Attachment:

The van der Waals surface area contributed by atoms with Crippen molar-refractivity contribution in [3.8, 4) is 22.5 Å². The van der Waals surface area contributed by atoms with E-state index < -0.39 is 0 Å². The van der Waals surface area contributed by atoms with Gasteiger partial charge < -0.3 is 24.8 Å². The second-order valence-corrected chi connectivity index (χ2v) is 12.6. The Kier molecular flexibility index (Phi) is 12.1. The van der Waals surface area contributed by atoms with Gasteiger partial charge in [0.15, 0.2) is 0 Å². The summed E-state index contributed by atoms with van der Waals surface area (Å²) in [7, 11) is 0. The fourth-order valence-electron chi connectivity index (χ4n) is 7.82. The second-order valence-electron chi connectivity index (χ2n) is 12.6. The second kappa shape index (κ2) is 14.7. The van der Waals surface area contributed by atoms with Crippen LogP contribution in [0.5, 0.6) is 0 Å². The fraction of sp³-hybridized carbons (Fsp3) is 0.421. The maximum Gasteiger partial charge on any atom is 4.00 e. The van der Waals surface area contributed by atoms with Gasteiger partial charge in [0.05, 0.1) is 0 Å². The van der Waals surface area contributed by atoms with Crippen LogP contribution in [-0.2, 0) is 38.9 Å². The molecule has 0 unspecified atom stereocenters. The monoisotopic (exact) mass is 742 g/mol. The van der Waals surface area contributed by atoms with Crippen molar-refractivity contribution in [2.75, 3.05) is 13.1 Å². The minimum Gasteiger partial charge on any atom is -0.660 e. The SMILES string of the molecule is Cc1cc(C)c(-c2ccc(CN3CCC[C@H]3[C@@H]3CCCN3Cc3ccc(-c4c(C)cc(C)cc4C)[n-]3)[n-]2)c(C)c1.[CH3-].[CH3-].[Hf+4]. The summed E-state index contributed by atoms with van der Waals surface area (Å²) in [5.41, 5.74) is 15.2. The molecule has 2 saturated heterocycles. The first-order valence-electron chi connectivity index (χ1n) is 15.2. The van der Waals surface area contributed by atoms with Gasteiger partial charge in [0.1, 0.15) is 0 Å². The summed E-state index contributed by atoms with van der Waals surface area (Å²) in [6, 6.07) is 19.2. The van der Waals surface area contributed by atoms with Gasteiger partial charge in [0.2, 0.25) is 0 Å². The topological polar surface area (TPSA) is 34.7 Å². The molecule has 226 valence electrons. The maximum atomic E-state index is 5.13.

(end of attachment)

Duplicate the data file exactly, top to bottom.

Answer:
The van der Waals surface area contributed by atoms with Crippen molar-refractivity contribution in [3.8, 4) is 22.5 Å². The van der Waals surface area contributed by atoms with E-state index < -0.39 is 0 Å². The van der Waals surface area contributed by atoms with Gasteiger partial charge < -0.3 is 24.8 Å². The second-order valence-corrected chi connectivity index (χ2v) is 12.6. The Kier molecular flexibility index (Phi) is 12.1. The van der Waals surface area contributed by atoms with Gasteiger partial charge in [0.15, 0.2) is 0 Å². The summed E-state index contributed by atoms with van der Waals surface area (Å²) in [7, 11) is 0. The fourth-order valence-electron chi connectivity index (χ4n) is 7.82. The second-order valence-electron chi connectivity index (χ2n) is 12.6. The second kappa shape index (κ2) is 14.7. The van der Waals surface area contributed by atoms with Crippen LogP contribution in [0.5, 0.6) is 0 Å². The fraction of sp³-hybridized carbons (Fsp3) is 0.421. The maximum Gasteiger partial charge on any atom is 4.00 e. The van der Waals surface area contributed by atoms with Gasteiger partial charge in [0.05, 0.1) is 0 Å². The van der Waals surface area contributed by atoms with Crippen LogP contribution in [-0.2, 0) is 38.9 Å². The molecule has 0 unspecified atom stereocenters. The monoisotopic (exact) mass is 742 g/mol. The van der Waals surface area contributed by atoms with Crippen molar-refractivity contribution in [2.75, 3.05) is 13.1 Å². The minimum Gasteiger partial charge on any atom is -0.660 e. The SMILES string of the molecule is Cc1cc(C)c(-c2ccc(CN3CCC[C@H]3[C@@H]3CCCN3Cc3ccc(-c4c(C)cc(C)cc4C)[n-]3)[n-]2)c(C)c1.[CH3-].[CH3-].[Hf+4]. The summed E-state index contributed by atoms with van der Waals surface area (Å²) in [5.41, 5.74) is 15.2. The molecule has 2 saturated heterocycles. The first-order valence-electron chi connectivity index (χ1n) is 15.2. The van der Waals surface area contributed by atoms with Gasteiger partial charge in [0.1, 0.15) is 0 Å². The summed E-state index contributed by atoms with van der Waals surface area (Å²) in [6, 6.07) is 19.2. The van der Waals surface area contributed by atoms with Gasteiger partial charge in [0.2, 0.25) is 0 Å². The topological polar surface area (TPSA) is 34.7 Å². The molecule has 226 valence electrons. The maximum atomic E-state index is 5.13.